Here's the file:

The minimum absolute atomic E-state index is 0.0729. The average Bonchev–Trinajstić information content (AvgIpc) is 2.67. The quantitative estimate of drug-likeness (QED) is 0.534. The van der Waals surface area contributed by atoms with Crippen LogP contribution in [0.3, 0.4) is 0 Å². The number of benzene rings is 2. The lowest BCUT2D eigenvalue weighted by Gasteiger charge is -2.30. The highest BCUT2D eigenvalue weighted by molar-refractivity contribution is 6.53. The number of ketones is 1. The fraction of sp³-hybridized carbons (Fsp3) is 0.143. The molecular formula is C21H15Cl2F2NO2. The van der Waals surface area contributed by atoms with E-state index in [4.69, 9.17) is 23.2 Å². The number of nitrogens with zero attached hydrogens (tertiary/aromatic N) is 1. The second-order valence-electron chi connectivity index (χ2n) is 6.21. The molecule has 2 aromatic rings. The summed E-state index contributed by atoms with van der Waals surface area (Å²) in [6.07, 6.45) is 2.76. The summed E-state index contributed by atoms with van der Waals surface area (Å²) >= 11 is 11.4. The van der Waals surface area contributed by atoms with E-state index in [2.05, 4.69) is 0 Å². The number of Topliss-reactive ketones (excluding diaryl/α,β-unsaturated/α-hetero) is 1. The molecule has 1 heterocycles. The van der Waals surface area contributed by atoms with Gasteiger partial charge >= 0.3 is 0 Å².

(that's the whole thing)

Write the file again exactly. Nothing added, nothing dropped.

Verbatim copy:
The minimum absolute atomic E-state index is 0.0729. The average Bonchev–Trinajstić information content (AvgIpc) is 2.67. The quantitative estimate of drug-likeness (QED) is 0.534. The van der Waals surface area contributed by atoms with Crippen LogP contribution in [0.3, 0.4) is 0 Å². The number of benzene rings is 2. The lowest BCUT2D eigenvalue weighted by Gasteiger charge is -2.30. The highest BCUT2D eigenvalue weighted by molar-refractivity contribution is 6.53. The number of ketones is 1. The fraction of sp³-hybridized carbons (Fsp3) is 0.143. The molecular formula is C21H15Cl2F2NO2. The van der Waals surface area contributed by atoms with E-state index in [4.69, 9.17) is 23.2 Å². The number of nitrogens with zero attached hydrogens (tertiary/aromatic N) is 1. The second-order valence-electron chi connectivity index (χ2n) is 6.21. The molecule has 2 aromatic rings. The summed E-state index contributed by atoms with van der Waals surface area (Å²) in [6.07, 6.45) is 2.76. The summed E-state index contributed by atoms with van der Waals surface area (Å²) >= 11 is 11.4. The van der Waals surface area contributed by atoms with E-state index in [2.05, 4.69) is 0 Å². The number of Topliss-reactive ketones (excluding diaryl/α,β-unsaturated/α-hetero) is 1. The molecule has 1 heterocycles. The van der Waals surface area contributed by atoms with Gasteiger partial charge >= 0.3 is 0 Å².